The Franciscan philosopher Bonaventure spoke of God as the One “whose center is everywhere and whose circumference is nowhere.”
He said, “The magnitude of things . . . clearly manifests . . . the wisdom and goodness of the triune God, who by power, presence and essence exists uncircumscribed in all things.” Thus, concluded Bonaventure, “Whoever, therefore, is not enlightened by such splendor of created things is blind; whoever is not awakened by such outcries is deaf; whoever does not praise God because of all these effects is dumb . . .”
Concluded Bonaventure, “Therefore, open your eyes, alert the ears of your spirit, open you lips and apply your heart so that all creatures may see, hear, praise, love and worship, glorify and honor your God.”
Reflecting on Psalm 148, the great Old Testament scholar Claus Westermann said: “It is praise which binds humans with all other creatures.” We are most inextricably bound with other creatures, and all of creation, through our praise of the Creator.
St. Isaac of Syria contemplated, “What is a compassionate heart?”
“It is a heart on fire for the whole of creation. On fire for all of humanity, for the birds, for the animals, for all that exists.”
“Praise is the duty and delight, the ultimate vocation of the human community; indeed, of all creation . . . ” wrote Walter Brueggemann. “We have a resilient hunger to move beyond self, to return our energy and worth to the One from whom it has been granted. In return to that One, we find our deepest joy.”[ii]
Praise, however, does not necessarily have to be boisterous. Praise is as varied as the multiplicity of creation.
While attending an Environmental Justice conference at Ghost Ranch in the high desert of northern New Mexico, Diane and I took a day trip to The Monastery of Christ in the Desert. We had to drive several miles along a very rustic dirt road along the Rio Chama through the Chavez Canyon before we came upon this beautiful Benedictine Abbey—set in midst the wilderness, nestled by canyon walls; a truly beautiful constellation of structures designed by the famed architect and furniture maker George Nakashima and created out of the same materials of the desert which surrounded it. There this monastic community strives to be in harmony with God and nature through hard work, prayer, the Eucharist, and a daily discipline of Gregorian chants. Diane and I were allowed to walk about the monastery fairly freely, as long as we didn’t disturb the monks at prayer (by trying to take their picture or something); and ended up, of course, in the gift shop where we listened to CDs and tried on handmade sandals.
That evening, as the sun set on the canyon rim of the Ghost Ranch campground, I plugged in my new Gregorian Vespers Chants CD; and along with the cicadas and the coyotes and the emerging stars, I discovered the haunting praise by which the monks communed with God, one another, and all of creation. And I shared their joy.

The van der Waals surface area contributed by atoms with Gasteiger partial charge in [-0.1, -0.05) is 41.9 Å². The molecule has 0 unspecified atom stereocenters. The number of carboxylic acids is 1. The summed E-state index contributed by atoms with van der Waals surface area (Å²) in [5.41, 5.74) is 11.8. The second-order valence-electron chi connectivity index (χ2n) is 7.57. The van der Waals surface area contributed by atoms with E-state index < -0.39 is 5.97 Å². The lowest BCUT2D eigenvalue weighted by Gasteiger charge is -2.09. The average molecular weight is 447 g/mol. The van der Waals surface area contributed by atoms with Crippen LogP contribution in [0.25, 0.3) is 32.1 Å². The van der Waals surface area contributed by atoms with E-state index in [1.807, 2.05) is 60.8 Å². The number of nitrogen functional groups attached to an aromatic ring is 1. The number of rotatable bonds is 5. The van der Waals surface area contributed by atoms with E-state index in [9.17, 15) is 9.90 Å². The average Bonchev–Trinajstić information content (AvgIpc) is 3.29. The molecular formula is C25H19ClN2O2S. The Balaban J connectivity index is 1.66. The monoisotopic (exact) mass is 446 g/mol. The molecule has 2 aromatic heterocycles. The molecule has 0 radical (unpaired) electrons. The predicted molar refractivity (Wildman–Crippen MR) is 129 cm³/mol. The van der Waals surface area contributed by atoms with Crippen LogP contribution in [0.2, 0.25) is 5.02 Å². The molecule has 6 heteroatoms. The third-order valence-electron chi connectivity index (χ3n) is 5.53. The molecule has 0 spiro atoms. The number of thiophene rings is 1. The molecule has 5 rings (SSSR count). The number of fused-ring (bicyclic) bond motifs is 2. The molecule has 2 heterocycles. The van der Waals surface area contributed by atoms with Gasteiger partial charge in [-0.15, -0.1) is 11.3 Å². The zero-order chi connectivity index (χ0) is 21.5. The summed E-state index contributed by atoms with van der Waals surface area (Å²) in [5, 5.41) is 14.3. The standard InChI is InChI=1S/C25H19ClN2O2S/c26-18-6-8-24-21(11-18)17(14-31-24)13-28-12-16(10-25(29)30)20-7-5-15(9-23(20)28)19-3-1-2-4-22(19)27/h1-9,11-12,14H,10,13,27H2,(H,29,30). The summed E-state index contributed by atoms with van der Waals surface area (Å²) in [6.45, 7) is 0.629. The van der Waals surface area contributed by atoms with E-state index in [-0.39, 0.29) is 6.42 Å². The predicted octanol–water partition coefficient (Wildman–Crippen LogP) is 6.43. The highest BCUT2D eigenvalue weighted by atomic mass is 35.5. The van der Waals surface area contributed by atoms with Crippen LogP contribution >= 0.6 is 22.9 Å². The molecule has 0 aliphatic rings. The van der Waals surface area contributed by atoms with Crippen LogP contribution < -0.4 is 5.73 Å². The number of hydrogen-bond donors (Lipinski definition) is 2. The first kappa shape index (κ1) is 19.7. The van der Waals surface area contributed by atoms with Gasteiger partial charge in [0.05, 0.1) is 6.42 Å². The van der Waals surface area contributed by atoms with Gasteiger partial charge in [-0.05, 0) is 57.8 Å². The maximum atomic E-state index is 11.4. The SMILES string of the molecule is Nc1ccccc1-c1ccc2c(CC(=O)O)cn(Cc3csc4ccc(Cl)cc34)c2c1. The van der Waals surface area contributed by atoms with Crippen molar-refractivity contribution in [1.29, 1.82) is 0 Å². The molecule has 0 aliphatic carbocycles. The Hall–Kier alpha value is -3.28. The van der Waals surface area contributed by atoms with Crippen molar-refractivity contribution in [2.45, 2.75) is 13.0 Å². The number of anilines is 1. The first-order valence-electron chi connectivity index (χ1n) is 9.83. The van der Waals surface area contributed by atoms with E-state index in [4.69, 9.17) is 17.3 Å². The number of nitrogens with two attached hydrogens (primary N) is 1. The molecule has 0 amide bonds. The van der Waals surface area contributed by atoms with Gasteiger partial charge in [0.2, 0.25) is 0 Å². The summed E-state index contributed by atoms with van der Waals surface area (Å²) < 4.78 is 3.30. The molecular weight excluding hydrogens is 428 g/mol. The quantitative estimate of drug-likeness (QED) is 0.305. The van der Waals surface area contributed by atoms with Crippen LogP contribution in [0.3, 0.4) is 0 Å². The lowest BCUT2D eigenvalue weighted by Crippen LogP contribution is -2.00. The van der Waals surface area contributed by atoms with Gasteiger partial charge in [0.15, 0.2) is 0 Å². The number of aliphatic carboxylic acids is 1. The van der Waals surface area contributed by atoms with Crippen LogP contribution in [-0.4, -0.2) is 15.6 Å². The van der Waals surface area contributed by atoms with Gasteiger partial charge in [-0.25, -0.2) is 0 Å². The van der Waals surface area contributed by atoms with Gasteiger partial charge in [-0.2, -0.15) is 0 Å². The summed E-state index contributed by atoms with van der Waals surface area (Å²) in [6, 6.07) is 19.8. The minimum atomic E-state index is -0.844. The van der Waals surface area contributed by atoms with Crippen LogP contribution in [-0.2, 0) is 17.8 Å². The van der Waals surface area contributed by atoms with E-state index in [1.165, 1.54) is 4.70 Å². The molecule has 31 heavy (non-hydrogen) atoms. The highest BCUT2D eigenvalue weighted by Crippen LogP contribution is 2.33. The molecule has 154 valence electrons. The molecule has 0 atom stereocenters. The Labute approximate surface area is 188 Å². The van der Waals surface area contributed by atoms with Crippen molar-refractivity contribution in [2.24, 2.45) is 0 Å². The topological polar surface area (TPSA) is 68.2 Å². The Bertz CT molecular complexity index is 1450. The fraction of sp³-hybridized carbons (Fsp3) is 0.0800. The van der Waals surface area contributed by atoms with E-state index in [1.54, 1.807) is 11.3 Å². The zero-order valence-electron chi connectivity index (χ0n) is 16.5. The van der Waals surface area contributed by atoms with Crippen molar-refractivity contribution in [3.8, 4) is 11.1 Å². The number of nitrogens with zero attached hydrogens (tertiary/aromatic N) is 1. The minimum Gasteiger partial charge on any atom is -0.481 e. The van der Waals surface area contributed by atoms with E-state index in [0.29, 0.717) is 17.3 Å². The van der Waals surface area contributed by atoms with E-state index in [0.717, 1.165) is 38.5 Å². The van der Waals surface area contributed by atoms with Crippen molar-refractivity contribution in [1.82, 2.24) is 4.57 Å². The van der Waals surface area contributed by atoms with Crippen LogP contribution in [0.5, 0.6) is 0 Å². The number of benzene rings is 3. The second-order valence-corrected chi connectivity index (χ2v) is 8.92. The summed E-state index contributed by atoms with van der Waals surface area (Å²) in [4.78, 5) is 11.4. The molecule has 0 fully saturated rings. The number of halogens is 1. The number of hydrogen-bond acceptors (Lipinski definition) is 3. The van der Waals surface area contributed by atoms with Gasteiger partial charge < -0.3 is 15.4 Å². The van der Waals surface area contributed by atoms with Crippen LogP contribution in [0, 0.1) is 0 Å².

Jesuit priest and great Victorian poet Gerard Manley Hopkins understood the beautiful harmony between humanity and creation. Even though he lived and worked in the worst slums of Britain – in Liverpool and Glasgow – he wrote this beautiful nature poetry, giving thanks and praise to God for creation. He spoke about – what he called the – “this-ness” of each created thing; what he described as its “inscape.” In one of his greatest poems he writes:
“The world is charged with the grandeur of God . . .
Because the Holy Ghost over the bent
World broods with warm breast and with ah! bright wings.”
That capacity to open our eyes to see the wonder of creation is paralleled in the words of the modern poet Richard Wilbur; in a poem he wrote while sitting and watching a hatch of mayflies as they come up and rise and then float down in lines. He described it as if they were dancing to the caller of the dance. His last stanza is most astonishing:
“Watching those lifelong dancers of a day
As night closed in, I felt myself alone
In a life too much my own.
More mortal in my separateness than they—
Unless, I thought, I had been called to be
Not fly or star
But one whose task is joyfully to see
How fair the fiats of the caller are.”
The poet moves from being a mere watcher – or even a steward who is separate from creation – to one who is in profound harmony with God within God’s creation, through the encounter with these simple creatures – insignificant though they might seem and yet – glorious in their intricate createdness.[iii]
Let us also open our eyes to see that—we are not separate from—but rather intricately woven into God’s awesome creation; that we might care for all of creation even as we care for ourselves. Let us alert the ears of our spirit that we might hear the chorus of all created things praising God; each in their own unique and glorious way. And let us open our lips to join in that chorus with our own unique and glorious heartfelt praise.
“That all may see, hear, praise, love and worship, glorify and honor our God.”
[i] Lewis, C. S., Reflections on the Psalms, New York: Walker & Co., 1985, p. 95.
[ii] Brueggemann, Walter, Israel’s Praise: Doxology against Idolatry and Ideology, Augsburg Fortress, 1988.
[iii] MacLeod, Calum I., “Praise and Creation,” May 6, 2007.